The following Seattle officers are facing decertification for dishonesty:
In 2017, Decker was investigated for working off-duty as a security officer without permission in violation of a direct order from his lieutenant. During the investigation, Decker told investigators that he hadn’t worked on days when he had. The Office of Police Accountability acquired his working schedule from his secondary employer, demonstrating that he made false statements, and SPD terminated Decker.
Kolding had a beef with one of his coworkers that involved dueling OPA complaints. During that dispute, Kolding sent an insulting letter describing the officer as a “receptionist” and suggested he take a job with the Telephone Reporting Unit. Kolding denied sending the letter, but latent fingerprint analysis pulled matching prints. Funnily enough, 30 minutes after the notice of the investigation was sent, the latent prints unit got a call from a male caller asking if the LPU did analysis for OPA cases. Kolding retired before discipline could be issued.
Elliott attempted to defraud the SPD retirement disability system with a false claim of catastrophic disability in 2015. After he filed a disability claim, the department put him under surveillance and observed him doing things he claimed he couldn’t do, such as walking without impairment and loading heavy bags of animal feed and buckets of water into his car. Elliott resigned before he could be terminated.
Jones was investigated for using SPD’s mobile data terminal to cyberstalk her ex and the woman he was seeing, also an SPD employee, in violation of a court anti-harassment order. According to the OPA investigation, Jones “represented facts either inaccurately or incompletely or omitted facts not favorable to her during her OPA interview and in her representations to the Court.” Jones appealed her termination in 2021 but withdrew her appeal.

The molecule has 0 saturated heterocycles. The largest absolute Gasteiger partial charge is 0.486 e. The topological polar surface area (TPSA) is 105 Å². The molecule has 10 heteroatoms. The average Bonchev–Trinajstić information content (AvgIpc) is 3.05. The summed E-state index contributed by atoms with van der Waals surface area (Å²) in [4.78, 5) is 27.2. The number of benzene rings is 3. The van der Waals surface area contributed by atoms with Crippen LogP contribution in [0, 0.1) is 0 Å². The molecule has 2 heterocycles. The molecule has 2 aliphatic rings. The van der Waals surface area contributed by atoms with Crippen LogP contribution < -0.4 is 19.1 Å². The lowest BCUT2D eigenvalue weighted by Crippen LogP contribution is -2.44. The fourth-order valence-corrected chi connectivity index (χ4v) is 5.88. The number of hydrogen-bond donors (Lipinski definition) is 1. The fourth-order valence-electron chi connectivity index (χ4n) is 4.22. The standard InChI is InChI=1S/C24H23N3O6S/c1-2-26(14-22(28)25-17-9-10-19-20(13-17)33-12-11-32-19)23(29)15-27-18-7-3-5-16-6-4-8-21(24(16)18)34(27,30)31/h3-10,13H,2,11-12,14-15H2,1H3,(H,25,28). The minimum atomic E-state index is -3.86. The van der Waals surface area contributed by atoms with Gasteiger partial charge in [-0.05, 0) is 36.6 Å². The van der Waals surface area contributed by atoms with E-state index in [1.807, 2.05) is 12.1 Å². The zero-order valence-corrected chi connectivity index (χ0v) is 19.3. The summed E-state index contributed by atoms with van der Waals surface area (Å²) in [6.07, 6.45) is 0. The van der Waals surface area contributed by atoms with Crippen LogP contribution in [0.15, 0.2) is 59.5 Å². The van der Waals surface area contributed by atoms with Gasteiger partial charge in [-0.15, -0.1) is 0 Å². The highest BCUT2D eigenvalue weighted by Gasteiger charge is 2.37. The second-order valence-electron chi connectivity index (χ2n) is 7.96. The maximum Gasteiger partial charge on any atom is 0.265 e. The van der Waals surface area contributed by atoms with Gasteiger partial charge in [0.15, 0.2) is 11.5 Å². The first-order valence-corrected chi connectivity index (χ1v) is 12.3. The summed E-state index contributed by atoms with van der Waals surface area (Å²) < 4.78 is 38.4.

Martin did a hit-and-run while in an SPD cruiser. He subsequently responded to the call for service by the driver of the vehicle he hit and attempted to persuade her not to file a police report. Based on Martin’s rambling, inconsistent explanation of his actions, OPA ruled that he had been dishonest. In another OPA case that was decided after Martin was terminated, he was again found dishonest in a minor dispute with his commanding officer about his uniform.
Alexander and Caitlin Everett
The Everetts, a couple of married officers, went on their honeymoon to Trump’s Stop the Steal rally on January 6 along with four other SPD officers. They were the only two of the six who were definitively proven to have trespassed on the Capitol grounds during the riots. The Everetts denied being aware of any illegal activity, a claim contradicted by video and cellphone evidence placing them at the heart of the riots. Though they were terminated due to law violations, they are facing decertification based on false statements to the OPA.
Potential Future Decertifications
Though proceedings haven’t been initiated, two more recently terminated officers will likely be decertified in the next few years.
Lopez-Ojeda was terminated in the fall for a 2020 incident in which she assaulted her domestic partner, also an SPD officer, at the home of another officer while intoxicated. Though the Snohomish County prosecutor dismissed charges against Lopez-Ojeda, the assault was witnessed by three Seattle police officers, not including the victim. DV assault is grounds for decertification.
OPA recommended termination for Gandy after his friends told investigators that he provided protection for their interstate narcotics operation. Though charges were never filed against Gandy, OPA determined that there was evidence that he was, at the very least aware of his friend’s criminal conduct and did nothing. According to the OPA report, Gandy transferred to another department before the investigation concluded and may be currently working as an officer.